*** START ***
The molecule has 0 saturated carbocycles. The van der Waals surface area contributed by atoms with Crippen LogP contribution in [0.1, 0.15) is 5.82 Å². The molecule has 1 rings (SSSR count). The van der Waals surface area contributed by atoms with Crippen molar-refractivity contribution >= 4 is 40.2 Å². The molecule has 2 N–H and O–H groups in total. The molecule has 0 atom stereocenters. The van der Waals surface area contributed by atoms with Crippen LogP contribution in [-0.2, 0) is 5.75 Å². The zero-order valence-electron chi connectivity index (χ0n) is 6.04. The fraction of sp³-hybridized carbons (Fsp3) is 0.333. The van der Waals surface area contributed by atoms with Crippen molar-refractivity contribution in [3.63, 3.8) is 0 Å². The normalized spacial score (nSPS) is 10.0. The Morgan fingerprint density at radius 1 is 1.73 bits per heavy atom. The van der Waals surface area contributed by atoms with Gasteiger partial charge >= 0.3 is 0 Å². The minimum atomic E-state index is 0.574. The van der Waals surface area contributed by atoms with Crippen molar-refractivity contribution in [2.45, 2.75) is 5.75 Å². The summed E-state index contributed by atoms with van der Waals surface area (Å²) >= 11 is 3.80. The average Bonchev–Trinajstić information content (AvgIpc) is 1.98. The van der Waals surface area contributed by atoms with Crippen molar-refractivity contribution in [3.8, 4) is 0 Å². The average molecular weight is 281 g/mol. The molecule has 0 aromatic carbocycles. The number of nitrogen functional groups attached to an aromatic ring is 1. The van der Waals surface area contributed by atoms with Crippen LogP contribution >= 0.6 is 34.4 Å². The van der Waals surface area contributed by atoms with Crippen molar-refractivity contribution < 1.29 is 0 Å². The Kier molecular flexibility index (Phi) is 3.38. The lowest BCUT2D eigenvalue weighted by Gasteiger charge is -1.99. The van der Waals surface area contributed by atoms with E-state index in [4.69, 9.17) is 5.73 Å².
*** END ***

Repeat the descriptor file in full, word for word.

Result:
The molecule has 0 saturated carbocycles. The van der Waals surface area contributed by atoms with Crippen LogP contribution in [0.1, 0.15) is 5.82 Å². The molecule has 1 rings (SSSR count). The van der Waals surface area contributed by atoms with Crippen molar-refractivity contribution >= 4 is 40.2 Å². The molecule has 2 N–H and O–H groups in total. The molecule has 0 atom stereocenters. The van der Waals surface area contributed by atoms with Crippen LogP contribution in [-0.2, 0) is 5.75 Å². The zero-order valence-electron chi connectivity index (χ0n) is 6.04. The fraction of sp³-hybridized carbons (Fsp3) is 0.333. The van der Waals surface area contributed by atoms with Crippen molar-refractivity contribution in [3.63, 3.8) is 0 Å². The normalized spacial score (nSPS) is 10.0. The Morgan fingerprint density at radius 1 is 1.73 bits per heavy atom. The van der Waals surface area contributed by atoms with Gasteiger partial charge >= 0.3 is 0 Å². The minimum atomic E-state index is 0.574. The van der Waals surface area contributed by atoms with Crippen molar-refractivity contribution in [2.45, 2.75) is 5.75 Å². The summed E-state index contributed by atoms with van der Waals surface area (Å²) >= 11 is 3.80. The average Bonchev–Trinajstić information content (AvgIpc) is 1.98. The van der Waals surface area contributed by atoms with Crippen molar-refractivity contribution in [3.8, 4) is 0 Å². The average molecular weight is 281 g/mol. The molecule has 0 aromatic carbocycles. The number of nitrogen functional groups attached to an aromatic ring is 1. The van der Waals surface area contributed by atoms with Crippen LogP contribution >= 0.6 is 34.4 Å². The van der Waals surface area contributed by atoms with Crippen molar-refractivity contribution < 1.29 is 0 Å². The Kier molecular flexibility index (Phi) is 3.38. The lowest BCUT2D eigenvalue weighted by Gasteiger charge is -1.99. The van der Waals surface area contributed by atoms with E-state index in [4.69, 9.17) is 5.73 Å².